The Antakis are satisfied with their move from corporate life to their Montville farm. “Money isn’t everything,” Roy says. “Money is actually a hindrance. When you try to make money just for the sake of making money, you always want more.”
With the pressures of the rat race far behind them, Roy and Ana now concentrate on ways to preserve their land. They look at their beautiful property and ask, “What can we do with it? Eventually somebody has to take over this place, and we’d like to keep it wild.” So they have an ongoing conversation about how to protect this piece of land and keep Zippy’s memorial thriving.
Weeping Duck Farm sits on fields and woods that offer blueberries, blackberries and apples, as well as space for ducks, chickens and peacocks to roam. The farm’s name memorializes “little Zippy, a beloved pet duck who was killed defending his tiny flock when it was attacked by stray dogs,” says Ana Antaki, co-owner (with her husband Roy) of the farm.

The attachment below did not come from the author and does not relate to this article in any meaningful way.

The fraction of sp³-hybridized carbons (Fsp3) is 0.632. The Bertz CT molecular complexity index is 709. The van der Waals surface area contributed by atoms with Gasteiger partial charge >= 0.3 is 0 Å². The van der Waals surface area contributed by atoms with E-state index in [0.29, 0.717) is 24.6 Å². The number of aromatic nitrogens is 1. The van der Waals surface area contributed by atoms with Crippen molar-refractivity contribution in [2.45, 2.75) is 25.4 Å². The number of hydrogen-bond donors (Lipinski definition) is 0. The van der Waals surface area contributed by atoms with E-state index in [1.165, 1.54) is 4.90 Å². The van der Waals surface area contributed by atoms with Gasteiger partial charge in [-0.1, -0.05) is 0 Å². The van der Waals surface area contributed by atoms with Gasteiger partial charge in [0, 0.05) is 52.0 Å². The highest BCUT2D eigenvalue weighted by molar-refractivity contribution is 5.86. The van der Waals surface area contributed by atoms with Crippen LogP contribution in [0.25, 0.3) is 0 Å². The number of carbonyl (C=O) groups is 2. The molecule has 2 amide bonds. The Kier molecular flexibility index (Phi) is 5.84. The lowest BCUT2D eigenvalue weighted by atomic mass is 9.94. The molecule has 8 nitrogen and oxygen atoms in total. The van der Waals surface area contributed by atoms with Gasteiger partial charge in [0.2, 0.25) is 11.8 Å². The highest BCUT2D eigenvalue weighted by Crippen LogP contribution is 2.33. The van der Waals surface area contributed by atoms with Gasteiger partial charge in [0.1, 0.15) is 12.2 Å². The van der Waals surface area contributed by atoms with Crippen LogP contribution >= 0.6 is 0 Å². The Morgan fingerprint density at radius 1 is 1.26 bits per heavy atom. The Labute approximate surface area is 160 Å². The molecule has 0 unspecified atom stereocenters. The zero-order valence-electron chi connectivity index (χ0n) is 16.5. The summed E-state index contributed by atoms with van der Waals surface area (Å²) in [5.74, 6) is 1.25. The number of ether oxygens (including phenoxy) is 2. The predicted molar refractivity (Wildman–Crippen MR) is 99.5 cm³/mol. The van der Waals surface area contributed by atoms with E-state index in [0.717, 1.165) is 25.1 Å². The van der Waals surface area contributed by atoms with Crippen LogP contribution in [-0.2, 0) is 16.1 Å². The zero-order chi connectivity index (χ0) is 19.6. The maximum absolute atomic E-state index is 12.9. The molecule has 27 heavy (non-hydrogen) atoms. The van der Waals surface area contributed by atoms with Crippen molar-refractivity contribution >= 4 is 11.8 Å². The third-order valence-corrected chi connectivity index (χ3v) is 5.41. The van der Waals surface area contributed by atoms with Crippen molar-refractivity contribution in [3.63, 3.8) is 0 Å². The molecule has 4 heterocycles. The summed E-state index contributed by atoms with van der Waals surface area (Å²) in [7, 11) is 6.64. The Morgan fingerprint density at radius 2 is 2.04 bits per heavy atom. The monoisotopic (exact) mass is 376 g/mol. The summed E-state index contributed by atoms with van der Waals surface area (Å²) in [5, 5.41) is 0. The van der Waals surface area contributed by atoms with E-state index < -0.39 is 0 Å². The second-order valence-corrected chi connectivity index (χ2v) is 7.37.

The Antakis also memorialize Zippy’s “selfless, courageous spirit” by adopting ducks rescued by a licensed wildlife rehabilitator — some, unfortunately, crippled. At Weeping Duck Farm, these birds live out their natural life spans. Ducks and chickens freely move from their shed to a fenced yard, which protects them from predators. As vegans, the Antakis don’t eat eggs, but do sell them at the local farmers market.
Jean English edits The Maine Organic Farmer & Gardener, the newspaper of the Maine Organic Farmers and Gardeners Association, from which this article was adapted. She also raises Christmas trees, nursery stock and tends a home garden.